The JSA: A Process, Not a Form
What is safety? How is it achieved? The bottom line is that competent, prepared employees rarely get hurt. That sounds pretty simple, but how often do we assume workers are competent and prepared only to learn – typically post-incident – that’s not the case?
The job safety analysis (JSA) is the most basic tool to combat this issue. Unfortunately, the JSA can sometimes be viewed by the job foreman as one pebble in the mountain of daily paperwork to be filled out. To employees, it may be seen as just one more form to sign. On a job that’s behind schedule, it can be blamed for holding up the start of work.
To a safety-conscious crew, however, the JSA is the centerpiece of the day’s activities.
Four years ago, I encountered a foreman who asked me for the definition of a JSA. This man was new to supervision, and his employer did not have a comprehensive safety program that provided specific instruction about how to complete and communicate a JSA. At the time, he was working from a canned form provided by the client. The foreman checked some boxes, noted the location of the job and listed the address of the nearest medical facility. Every member of the crew signed the document and went to work without question.
I invited the foreman to do a walk-around of the job site, during which we could discuss the JSA process. His first comment to me was “Process? The JSA is a form.”
I then asked the foreman what he believed to be the purpose of a JSA. He was honest and told me he thought it was a document to cover him – and the company – in case someone got hurt on the job. He also said it was used to blame an employee who got hurt so any potential for litigation could be eliminated.
Essentially, at some point the JSA stopped serving as a game plan and instead became an excuse. At some point, the JSA stopped being an operations document – designed to instruct personnel on the safe, efficient way to complete a task – and stopped prompting conversation about the task at hand. Instead it became just one more safety form to fill out.
Conversation is Key
As we walked the job site that day, the foreman noticed and corrected several issues. He couldn’t figure out why his workers weren’t doing certain things the right way. “They know better,” he said.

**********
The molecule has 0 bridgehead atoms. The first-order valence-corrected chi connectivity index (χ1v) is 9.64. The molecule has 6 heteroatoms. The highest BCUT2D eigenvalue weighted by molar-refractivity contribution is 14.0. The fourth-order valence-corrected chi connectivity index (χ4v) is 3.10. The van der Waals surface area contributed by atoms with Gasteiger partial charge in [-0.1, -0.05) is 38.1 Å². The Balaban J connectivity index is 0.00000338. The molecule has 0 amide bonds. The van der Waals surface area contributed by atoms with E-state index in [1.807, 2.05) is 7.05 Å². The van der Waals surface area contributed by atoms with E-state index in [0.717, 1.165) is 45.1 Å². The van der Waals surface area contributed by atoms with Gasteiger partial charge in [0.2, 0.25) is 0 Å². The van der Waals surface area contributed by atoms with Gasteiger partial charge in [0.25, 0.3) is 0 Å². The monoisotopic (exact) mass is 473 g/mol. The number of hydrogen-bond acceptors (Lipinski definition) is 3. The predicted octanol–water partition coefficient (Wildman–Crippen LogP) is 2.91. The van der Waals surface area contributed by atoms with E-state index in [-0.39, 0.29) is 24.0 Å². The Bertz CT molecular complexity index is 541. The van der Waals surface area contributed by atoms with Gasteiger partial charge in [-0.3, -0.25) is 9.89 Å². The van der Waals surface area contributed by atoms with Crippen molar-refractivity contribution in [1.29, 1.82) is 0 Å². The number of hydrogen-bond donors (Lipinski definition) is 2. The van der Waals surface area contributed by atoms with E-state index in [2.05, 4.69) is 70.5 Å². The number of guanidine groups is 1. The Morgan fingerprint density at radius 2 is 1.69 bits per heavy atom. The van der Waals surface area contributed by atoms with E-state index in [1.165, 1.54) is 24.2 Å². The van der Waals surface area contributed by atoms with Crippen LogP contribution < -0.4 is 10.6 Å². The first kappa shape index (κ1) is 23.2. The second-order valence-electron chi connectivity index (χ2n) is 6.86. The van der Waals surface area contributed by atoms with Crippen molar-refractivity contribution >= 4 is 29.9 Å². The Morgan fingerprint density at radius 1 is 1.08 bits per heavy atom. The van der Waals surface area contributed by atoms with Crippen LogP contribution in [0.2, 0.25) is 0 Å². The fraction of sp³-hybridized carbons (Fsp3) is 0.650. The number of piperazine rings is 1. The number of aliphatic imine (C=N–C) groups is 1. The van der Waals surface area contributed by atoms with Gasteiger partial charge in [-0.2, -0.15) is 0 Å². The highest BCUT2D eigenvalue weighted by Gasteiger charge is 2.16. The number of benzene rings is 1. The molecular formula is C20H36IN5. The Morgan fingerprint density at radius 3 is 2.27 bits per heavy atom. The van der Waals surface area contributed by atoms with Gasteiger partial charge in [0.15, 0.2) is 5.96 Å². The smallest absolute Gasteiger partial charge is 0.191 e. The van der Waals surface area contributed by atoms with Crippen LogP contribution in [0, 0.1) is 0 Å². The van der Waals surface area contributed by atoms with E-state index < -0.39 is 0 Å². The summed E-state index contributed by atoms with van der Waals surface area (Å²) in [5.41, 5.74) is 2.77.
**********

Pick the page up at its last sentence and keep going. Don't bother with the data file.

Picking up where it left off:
Some employees weren’t wearing PPE. One was standing in the bite. There were housekeeping issues. Workers were using the wrong tools. The foreman was visibly frustrated. He emphatically pointed to the part of the JSA that read “hard hats required at all times.” He showed me the line that addressed housekeeping. He told me the worker who was standing in the bite had been told “a thousand times” not to do that.
I told him an effective JSA could correct all these problems. He dared me to explain how.
“An effective JSA is nothing more than telling me how to do my job without cutting off my finger,” I said.
I could see the light go on. Writing down on a piece of paper that employees must wear hard hats, be their brothers’ keepers and be aware of their surroundings meant little to the foreman’s employees. It was filler, noise at the morning meeting.
A conversation between all parties about the details of the job is critical. Employees are at the job site. They can see the work to be performed. Talking about how they’re going to execute the job – without injury – is both natural and necessary.
If you are the foreman, consider who is doing what on the job. Look right at them and ask how they are going to do it. Maybe they have a different idea about how it should go. Maybe it’s a better idea. Either way, be sure everyone agrees on the play before anyone snaps the ball.
Now that you know who is doing what and how it’s going to get done, you can build on that. If everyone is on the same page, the likelihood of one employee tripping over the other – or getting in the bite – drops dramatically. Efficiency improves right along with safety.
Of course, getting the JSA process going is only the first step. From there, follow-up must happen to ensure the plan is effective. There are a great number of checks and balances as the job progresses, and supervisory, management and safety personnel must continually monitor and coach workers to make sure everything stays on track. Continue the conversation throughout the day. Get input from the employees turning the wrenches. Make that part of the plan.
Yes, the JSA must be written, but a form is just that – a form. Until you take the information on that form and open a dialogue with the employees who will perform the work, the JSA is pointless. Once you’ve demonstrated to everyone involved that they have a voice, safety and productivity will almost surely prevail.
About the Author: Chris McIntosh is a safety professional, safety and fitness trainer, and writer who lives in Conroe, Texas.